Cupple: Share Privately With Your Mate

I know that we’re well past all of the Valentines Day hullabaloo, but that doesn’t mean it’s too late for some groan-worthy cuteness, now does it? If you have a significant other, chances are pretty good that you share things with them on a daily basis. Well that’s all well and good, but wouldn’t it be nice to have one private channel through which you can share all of this stuff? And furthermore, creating memories with that special person is part of the fun of being in a relationship, so how do you chronicle all of your photos and text messages for future nostalgia?

Enter Cupple, an app for iPhone that lets you privately share and catalogue your experiences with that special someone. The folks behind the app describe it as “the worlds first social network for two people in a relationship.” If this sentiment makes you bit nauseous, I’d understand. If it sounds like fun, though, hit the jump to learn more about how it works.

The Stream

Cupple requires that you sign up for an account using your email address. If you’re the first half of your relationship to sign up, you can send your counterpart an invite to the service. Once you’re both registered, you can begin sharing things with each other.

Like most modern social networks, content comes through to your device through a stream. Cupple has three main types of content that can be shared: messages, photos and locations.

The stream displays all of your content in a gorgeous layout.

The stream displays all of your content in a gorgeous layout.

The content that comes through your Cupple stream can be filtered via a slide-out menu not unlike the one found in the Facebook app. I’m personally a big fan of this style of menu — it feels like we’re trending away from the tedium of drilling in and out of countless layers of lists, like in the early iOS days.

I really like this style of menu.

I really like this style of menu.

The stream is implemented nicely, and as far as I can tell, the entire thing is archived for future viewing. Cupple employs the familiar, spring loaded pull-down-to-refresh of Twitter and the like, and uses a similar, albeit upside-down gesture at the bottom of the stream to view older content.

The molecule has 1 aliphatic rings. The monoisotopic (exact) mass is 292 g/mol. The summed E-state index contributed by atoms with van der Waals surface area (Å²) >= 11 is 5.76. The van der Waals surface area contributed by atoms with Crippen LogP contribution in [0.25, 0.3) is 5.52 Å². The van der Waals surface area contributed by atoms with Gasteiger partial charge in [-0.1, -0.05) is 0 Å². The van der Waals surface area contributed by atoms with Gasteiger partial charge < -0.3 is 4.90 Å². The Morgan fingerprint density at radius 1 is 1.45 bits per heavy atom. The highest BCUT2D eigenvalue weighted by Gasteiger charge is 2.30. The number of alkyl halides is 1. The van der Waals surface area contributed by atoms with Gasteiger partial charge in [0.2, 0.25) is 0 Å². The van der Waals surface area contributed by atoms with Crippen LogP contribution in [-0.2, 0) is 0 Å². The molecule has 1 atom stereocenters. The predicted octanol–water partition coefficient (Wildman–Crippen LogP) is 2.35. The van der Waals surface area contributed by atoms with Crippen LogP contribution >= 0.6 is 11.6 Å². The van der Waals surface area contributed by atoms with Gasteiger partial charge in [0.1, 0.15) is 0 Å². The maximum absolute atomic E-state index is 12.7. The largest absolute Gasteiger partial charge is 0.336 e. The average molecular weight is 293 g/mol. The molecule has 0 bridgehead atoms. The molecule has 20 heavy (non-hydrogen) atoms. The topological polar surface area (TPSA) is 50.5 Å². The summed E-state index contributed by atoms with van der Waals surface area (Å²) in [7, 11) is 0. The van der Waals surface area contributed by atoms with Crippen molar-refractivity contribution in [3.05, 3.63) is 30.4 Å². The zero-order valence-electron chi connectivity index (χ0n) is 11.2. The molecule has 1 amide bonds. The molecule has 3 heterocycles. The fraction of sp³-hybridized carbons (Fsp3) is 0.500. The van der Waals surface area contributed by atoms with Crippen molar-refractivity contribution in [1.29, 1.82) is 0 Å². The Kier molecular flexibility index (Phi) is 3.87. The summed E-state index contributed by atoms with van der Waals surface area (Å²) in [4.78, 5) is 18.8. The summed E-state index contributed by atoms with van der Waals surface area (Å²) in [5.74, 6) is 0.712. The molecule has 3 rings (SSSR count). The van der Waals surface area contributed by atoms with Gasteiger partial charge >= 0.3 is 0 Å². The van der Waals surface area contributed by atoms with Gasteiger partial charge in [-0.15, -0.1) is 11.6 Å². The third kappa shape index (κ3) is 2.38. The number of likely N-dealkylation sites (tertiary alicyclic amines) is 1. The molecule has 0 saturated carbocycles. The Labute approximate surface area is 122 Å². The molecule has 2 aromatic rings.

You can view past shares, such as photos with messages attached, or locations on a map from within the stream or the corresponding menu category.

Cupple uses a clever and unique location marker on the map.

Cupple uses a clever and unique location marker on the map.

Did you see that? The location marker in Cupple is like a little heart! (I’m typically pretty impervious to the overtly cutesy stuff, but even that made me go “dawwwww…”)

Sharing

Sharing content with your significant other is quite simple. The ever-present share button can be found floating in the middle of the bottom of the stream view, and tapping it brings up a still familiar sharing interface. Today, I’m going to share a new bookstore that I found with my girlfriend.

Compose a thoughtful message, share a photo, or give your location some context.

Compose a thoughtful message, share a photo, or give your location some context.

As you can see from the icons displayed across the middle of the screen, you can share any combination of text, images or locations. Cupple uses the Foursquare API to pinpoint locations, and allows you to append a tag to that location based on it’s context in your relationship. This bookstore is a place that Paige (my significant other) has never been, so I’ve marked it as a place we should visit together, attached a photo that I took at the store and added a message about the coffee (it really was delicious.)

For added fun, you can pick up some in-app purchases of sticker packs that can add some cute visual flair to your messages.

For added fun, you can pick up some in-app purchases of sticker packs that can add some cute visual flair to your messages.

Final Thoughts

I found Cupple a neat alternative to the standard sharing channels that you’d typically use with your significant other. In a sense, it’s much like regular text messaging, but it does a great job of making communication and sharing feel more intimate and special — providing that feeling of “something extra” in comparison to the way you’d interact with other people. And it’s privacy factor only contributes to that sentiment. It’s almost like the modern day “We’ll always have Paris.” The nuts and bolts of Cupple certainly aren’t anything groundbreaking, but it is definitely a novel way to stay close with that special someone when you are physically apart.

I think the biggest benefit of something like Cupple, from a relationship standpoint, is the archival of all of your content. I’m sure you’ve sent someone a message or a picture at some point (or even suggested a restaurant to try out) and less than a day later that data has been consumed by the abyssal maw of information and you can’t remember where you wanted to take that person. Using Cupple is a lot like automatically creating a scrapbook with your significant other.

What do you think? Is Cupple something you’d use to stay in contact with your significant other, or is it just another communicative redundancy? Let us know in the comments!


Summary

Cupple is an adorable, private sharing medium for you and your significant other that not only keeps things intimate, but creates a scrapbook-like history that you can revisit in the future.

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